Once relaxed, create visual images, sounds and feelings and repeat the affirmations that will help you to get what you want from the session.

Triggers

You can easily create a trigger or ‘anchor’ to help you to relax at will. This is how:

When in deep state, gently put the thumb and fingers of your dominant hand together and whisper the word ‘Alpha’. Then silently affirm, ’Whenever I put my thumb and fingers together and say ‘Alpha’, I will instantly and easily relax deeply.’

Within a few days, with practice, whenever you close your eyes, put your thumb and fingers together and whisper ‘Alpha’, you will feel yourself easily drifting down into relaxation.

My mentor became so proficient at this he was able to go deep into Alpha in seconds while leaning on a traffic barrier in London’s Piccadilly Circus. If it can work there, it can work anywhere!

Termination

To finish, first affirm that beneficial changes have taken place in the unconscious as a result of the session and affirm that you are using your deepest inner resources to bring about the changes in thinking, attitudes and behaviour that you desire.

Then, if you are relaxing during the day, count slowly from one to five and open your eyes. Wiggle your hands, shrug your shoulders and move your feet. Tell yourself you’re fully alert, and when you are ready, resume your normal activities.

Alternatively, if it’s last thing at night and you wish to go to sleep, simply drift off (telling yourself that you will wake refreshed and re-energised in the morning).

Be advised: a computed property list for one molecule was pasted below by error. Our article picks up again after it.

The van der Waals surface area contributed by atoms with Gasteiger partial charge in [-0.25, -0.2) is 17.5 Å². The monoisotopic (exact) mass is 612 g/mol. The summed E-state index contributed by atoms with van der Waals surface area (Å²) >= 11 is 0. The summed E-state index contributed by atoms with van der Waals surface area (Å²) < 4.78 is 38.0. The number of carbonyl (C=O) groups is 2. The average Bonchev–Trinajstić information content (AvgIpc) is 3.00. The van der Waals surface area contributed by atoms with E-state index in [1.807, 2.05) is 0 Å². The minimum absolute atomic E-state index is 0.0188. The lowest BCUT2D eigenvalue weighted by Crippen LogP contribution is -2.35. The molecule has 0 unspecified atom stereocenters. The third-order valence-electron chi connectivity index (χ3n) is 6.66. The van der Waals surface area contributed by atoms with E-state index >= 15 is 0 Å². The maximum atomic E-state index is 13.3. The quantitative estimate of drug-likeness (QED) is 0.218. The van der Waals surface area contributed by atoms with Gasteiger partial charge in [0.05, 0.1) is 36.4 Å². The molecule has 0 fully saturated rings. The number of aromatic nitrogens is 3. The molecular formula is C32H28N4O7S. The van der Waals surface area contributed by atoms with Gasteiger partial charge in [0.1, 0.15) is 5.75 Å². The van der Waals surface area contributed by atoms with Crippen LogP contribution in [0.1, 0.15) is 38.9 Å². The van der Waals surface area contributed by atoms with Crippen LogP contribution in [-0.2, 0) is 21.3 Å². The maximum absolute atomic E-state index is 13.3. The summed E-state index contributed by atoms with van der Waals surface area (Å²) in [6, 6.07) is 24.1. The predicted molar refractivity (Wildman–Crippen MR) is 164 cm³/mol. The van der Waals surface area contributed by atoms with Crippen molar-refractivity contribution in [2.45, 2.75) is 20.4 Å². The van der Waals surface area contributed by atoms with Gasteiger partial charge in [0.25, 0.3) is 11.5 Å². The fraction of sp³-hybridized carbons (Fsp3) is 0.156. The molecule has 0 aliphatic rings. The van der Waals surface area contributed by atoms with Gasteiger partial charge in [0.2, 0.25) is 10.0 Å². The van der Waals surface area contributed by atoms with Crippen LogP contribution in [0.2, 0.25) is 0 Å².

Conclusion

Relaxation has many proven benefits – studies carried out by leading doctors and psychologists show that this is not in doubt. It is a skill easily acquired through practice. If you find it hard to begin with, don’t worry, just persist. Most of the early problems you encounter will soon disappear, and you’ll quickly find you feel better, happier, more content and more peaceful.

©David Lawrence Preston, 23.10.2018

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Taking Charge of Your Life

Before we can take charge of our lives, we must acknowledge some basic truths:

Everything we are is the result of ‘causes’ laid down in the past; what we will become will result from what we are now and from ‘causes’ still to be laid down. This is the universal Law of Cause and Effect.

These ‘causes’ are primarily our own thoughts, imaginings, words and actions. If we ‘sow’ the right ‘seeds’ from now on, we change, and consequently our life circumstances change too, irrespective of what has gone before.

We are in charge of what we think, believe, imagine, feel, say and do. Once we acknowledge this, we know we always have choices, and we can use this power once we know how to use certain life transforming tools and techniques.